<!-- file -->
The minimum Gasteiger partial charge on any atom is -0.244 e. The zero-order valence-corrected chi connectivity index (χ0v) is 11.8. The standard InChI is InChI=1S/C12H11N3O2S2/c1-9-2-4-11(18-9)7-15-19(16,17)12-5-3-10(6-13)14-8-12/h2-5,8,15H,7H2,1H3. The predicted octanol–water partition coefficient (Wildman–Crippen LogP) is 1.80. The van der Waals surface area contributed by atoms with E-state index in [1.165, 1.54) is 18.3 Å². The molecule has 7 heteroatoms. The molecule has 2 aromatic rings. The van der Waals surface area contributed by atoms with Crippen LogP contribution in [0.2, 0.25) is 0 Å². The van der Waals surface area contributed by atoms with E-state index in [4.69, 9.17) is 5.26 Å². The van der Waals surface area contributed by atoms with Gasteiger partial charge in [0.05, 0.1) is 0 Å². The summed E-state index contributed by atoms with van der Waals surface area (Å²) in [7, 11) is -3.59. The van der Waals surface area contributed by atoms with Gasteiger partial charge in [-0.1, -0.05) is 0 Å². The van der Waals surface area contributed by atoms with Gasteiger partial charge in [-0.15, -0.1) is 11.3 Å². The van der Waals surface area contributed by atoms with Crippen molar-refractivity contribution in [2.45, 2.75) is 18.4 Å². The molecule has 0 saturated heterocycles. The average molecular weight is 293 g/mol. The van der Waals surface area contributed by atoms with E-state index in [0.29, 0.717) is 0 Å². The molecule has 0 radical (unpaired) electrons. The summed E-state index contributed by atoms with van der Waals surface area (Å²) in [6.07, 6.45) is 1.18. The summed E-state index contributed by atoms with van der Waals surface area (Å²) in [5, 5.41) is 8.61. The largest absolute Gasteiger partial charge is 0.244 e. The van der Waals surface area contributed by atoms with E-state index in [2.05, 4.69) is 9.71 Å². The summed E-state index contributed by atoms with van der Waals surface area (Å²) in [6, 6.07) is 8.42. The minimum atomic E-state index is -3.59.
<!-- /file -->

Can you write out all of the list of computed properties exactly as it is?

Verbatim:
The minimum Gasteiger partial charge on any atom is -0.244 e. The zero-order valence-corrected chi connectivity index (χ0v) is 11.8. The standard InChI is InChI=1S/C12H11N3O2S2/c1-9-2-4-11(18-9)7-15-19(16,17)12-5-3-10(6-13)14-8-12/h2-5,8,15H,7H2,1H3. The predicted octanol–water partition coefficient (Wildman–Crippen LogP) is 1.80. The van der Waals surface area contributed by atoms with E-state index in [1.165, 1.54) is 18.3 Å². The molecule has 7 heteroatoms. The molecule has 2 aromatic rings. The van der Waals surface area contributed by atoms with Crippen LogP contribution in [0.2, 0.25) is 0 Å². The van der Waals surface area contributed by atoms with E-state index in [4.69, 9.17) is 5.26 Å². The van der Waals surface area contributed by atoms with Gasteiger partial charge in [0.05, 0.1) is 0 Å². The summed E-state index contributed by atoms with van der Waals surface area (Å²) in [7, 11) is -3.59. The van der Waals surface area contributed by atoms with Gasteiger partial charge in [-0.1, -0.05) is 0 Å². The van der Waals surface area contributed by atoms with Gasteiger partial charge in [-0.15, -0.1) is 11.3 Å². The van der Waals surface area contributed by atoms with Crippen molar-refractivity contribution in [2.45, 2.75) is 18.4 Å². The molecule has 0 saturated heterocycles. The average molecular weight is 293 g/mol. The van der Waals surface area contributed by atoms with E-state index in [0.29, 0.717) is 0 Å². The molecule has 0 radical (unpaired) electrons. The summed E-state index contributed by atoms with van der Waals surface area (Å²) in [6.07, 6.45) is 1.18. The summed E-state index contributed by atoms with van der Waals surface area (Å²) in [5, 5.41) is 8.61. The largest absolute Gasteiger partial charge is 0.244 e. The van der Waals surface area contributed by atoms with E-state index in [2.05, 4.69) is 9.71 Å². The summed E-state index contributed by atoms with van der Waals surface area (Å²) in [6, 6.07) is 8.42. The minimum atomic E-state index is -3.59.